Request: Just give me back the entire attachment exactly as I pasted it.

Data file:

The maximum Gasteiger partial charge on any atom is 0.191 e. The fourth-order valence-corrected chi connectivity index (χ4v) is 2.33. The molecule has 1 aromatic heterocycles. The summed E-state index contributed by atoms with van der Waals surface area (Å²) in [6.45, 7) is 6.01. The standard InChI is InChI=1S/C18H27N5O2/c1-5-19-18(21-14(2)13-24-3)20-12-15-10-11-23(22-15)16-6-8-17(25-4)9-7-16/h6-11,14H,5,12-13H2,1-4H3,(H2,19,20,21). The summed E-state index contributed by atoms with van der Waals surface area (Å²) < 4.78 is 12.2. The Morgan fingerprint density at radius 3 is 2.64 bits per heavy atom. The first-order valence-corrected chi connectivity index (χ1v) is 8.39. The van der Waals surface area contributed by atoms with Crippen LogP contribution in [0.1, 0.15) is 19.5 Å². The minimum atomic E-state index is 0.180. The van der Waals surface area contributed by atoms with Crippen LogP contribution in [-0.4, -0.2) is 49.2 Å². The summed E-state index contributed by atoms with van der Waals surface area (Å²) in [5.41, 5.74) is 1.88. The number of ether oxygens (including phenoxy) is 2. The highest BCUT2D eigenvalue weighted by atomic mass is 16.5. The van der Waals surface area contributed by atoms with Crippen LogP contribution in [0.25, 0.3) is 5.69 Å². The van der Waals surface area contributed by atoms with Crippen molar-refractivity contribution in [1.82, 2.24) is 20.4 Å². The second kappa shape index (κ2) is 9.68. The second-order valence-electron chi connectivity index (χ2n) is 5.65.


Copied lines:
The maximum Gasteiger partial charge on any atom is 0.191 e. The fourth-order valence-corrected chi connectivity index (χ4v) is 2.33. The molecule has 1 aromatic heterocycles. The summed E-state index contributed by atoms with van der Waals surface area (Å²) in [6.45, 7) is 6.01. The standard InChI is InChI=1S/C18H27N5O2/c1-5-19-18(21-14(2)13-24-3)20-12-15-10-11-23(22-15)16-6-8-17(25-4)9-7-16/h6-11,14H,5,12-13H2,1-4H3,(H2,19,20,21). The summed E-state index contributed by atoms with van der Waals surface area (Å²) < 4.78 is 12.2. The Morgan fingerprint density at radius 3 is 2.64 bits per heavy atom. The first-order valence-corrected chi connectivity index (χ1v) is 8.39. The van der Waals surface area contributed by atoms with Crippen LogP contribution in [0.1, 0.15) is 19.5 Å². The minimum atomic E-state index is 0.180. The van der Waals surface area contributed by atoms with Crippen LogP contribution in [-0.4, -0.2) is 49.2 Å². The summed E-state index contributed by atoms with van der Waals surface area (Å²) in [5.41, 5.74) is 1.88. The number of ether oxygens (including phenoxy) is 2. The highest BCUT2D eigenvalue weighted by atomic mass is 16.5. The van der Waals surface area contributed by atoms with Crippen LogP contribution in [0.25, 0.3) is 5.69 Å². The van der Waals surface area contributed by atoms with Crippen molar-refractivity contribution in [1.82, 2.24) is 20.4 Å². The second kappa shape index (κ2) is 9.68. The second-order valence-electron chi connectivity index (χ2n) is 5.65.